The hearings will also resume for 304 Lanark, 182/184 Clare, 57 Hutchison and 116 Bayswater.
I've also just received the decisions from the March 17 meeting. At 42(40) Byron and 215 & 217 Byron, the sub-divisions were approved for the existing semis. The applications for lot width and area variances were granted at 134 Forward, as was the severance.
Byron pedestrian re-configuration
I've a couple of hundred comments about a potential pedestrian re-configuration of Byron to accommodate pedestrians. While I'll be seeking to accomplish some level of vehicle restrictions again this year (partly to accommodate the Ottawa Farmers' Market back on Byron and partly in response to the continued need for space during the pandemic) I won't be actively seeking at this time to make that permanent. Read more here.
Dovercourt sidewalk/cycling project open house
The Dovercourt sidewalk construction project has grown a little since our 2018 open house, and now proposes some cycling infrastructure besides. We'll host a public open house to look at the changes proposed on April 8. See the details of that here.
15-minute neighbourhood public session March 30
The city is hosting a video open house on 15-minute neighbourhoods to explore how those have been used in the Official Plan. You can register for that here. I'm looking forward to reviewing that once it's posted online. One of my key pieces of feedback to the City on the draft Official Plan is that 15-minute neighbourhoods, no matter in which part of town, should be treated roughly similarly from an intensification perspective. I don't agree with an approach that sees neighbourhoods in areas like ours bear the brunt of
intensification simply based on distance from Parliament Hill. If a neighbourhood has easy, walkable access to groceries, a library, mass transit, schools, a gym etc., whether that's in Orleans or Centretown, the level of permitted intensification should be the same.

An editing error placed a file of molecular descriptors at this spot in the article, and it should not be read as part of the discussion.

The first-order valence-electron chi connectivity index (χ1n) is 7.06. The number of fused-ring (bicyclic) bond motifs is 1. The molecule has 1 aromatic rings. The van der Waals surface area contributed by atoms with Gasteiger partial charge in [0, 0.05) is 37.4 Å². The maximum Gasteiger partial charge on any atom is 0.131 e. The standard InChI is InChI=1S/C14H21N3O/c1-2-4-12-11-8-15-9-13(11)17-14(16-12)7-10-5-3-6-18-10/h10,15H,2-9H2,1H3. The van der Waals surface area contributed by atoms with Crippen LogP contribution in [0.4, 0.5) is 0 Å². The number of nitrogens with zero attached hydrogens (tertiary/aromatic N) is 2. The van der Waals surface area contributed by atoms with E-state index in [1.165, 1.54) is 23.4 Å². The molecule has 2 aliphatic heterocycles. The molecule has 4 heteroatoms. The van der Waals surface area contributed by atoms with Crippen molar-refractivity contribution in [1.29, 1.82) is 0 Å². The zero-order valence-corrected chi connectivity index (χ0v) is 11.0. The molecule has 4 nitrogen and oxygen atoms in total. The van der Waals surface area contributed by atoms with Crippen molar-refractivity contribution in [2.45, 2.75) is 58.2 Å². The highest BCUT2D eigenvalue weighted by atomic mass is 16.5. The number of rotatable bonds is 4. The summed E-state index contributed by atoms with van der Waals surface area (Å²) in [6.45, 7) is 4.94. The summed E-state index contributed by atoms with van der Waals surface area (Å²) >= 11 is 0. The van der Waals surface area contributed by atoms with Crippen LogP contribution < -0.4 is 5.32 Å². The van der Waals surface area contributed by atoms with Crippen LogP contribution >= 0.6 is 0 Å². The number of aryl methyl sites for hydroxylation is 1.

399 Winston development open house March 30
A 42-unit, seven-storey apartment building has been proposed for 399 Winston, behind the Legion. We're hosting an open house on March 30, details of which can be found here. The zoning for the assembled parcel allows this size of building, but the developer is proposing less glazing and active frontage (35% versus 50%) than the by-law allows, so is seeking the re-zoning.
Top 40 for week ending March 28, 1956
Frankie Lyman’s Why Do Fools Fall in Love was a triple winner in the Top 40 for the week ending March 28, 1956 as versions including his own with The Teenagers held steady in seventh spot, Gale Storm’s featuring a surprisingly hot sax climbed one spot from 16 to 15, and close on its heels The Diamonds’ sleepier take was catching up by jumping from 20 to 16. The doo-wop Eddie My Love also saw duelling versions chart with spare-but-sweet arrangements offered by both The Chordettes (18) and The Teen
Queens (22). That week, Les Baxter, His Chorus and Orchestra’s sparkling foxtrot Poor People of Paris inexplicably spent its third week atop the chart while below the waist Elvis Presley's monster hit Heartbreak Hotel rose to eighth spot. The King shared number 8 that week with The Platters’ own heartbreak ballad The Great Pretender on the strength of Tony Williams’ earnest vocals. Pat Boone’s temperate Tutti Frutti was still on the charts at number 25. Louis Armstrong’s offered Mack the Knife as a fun, sunny affair at number 40.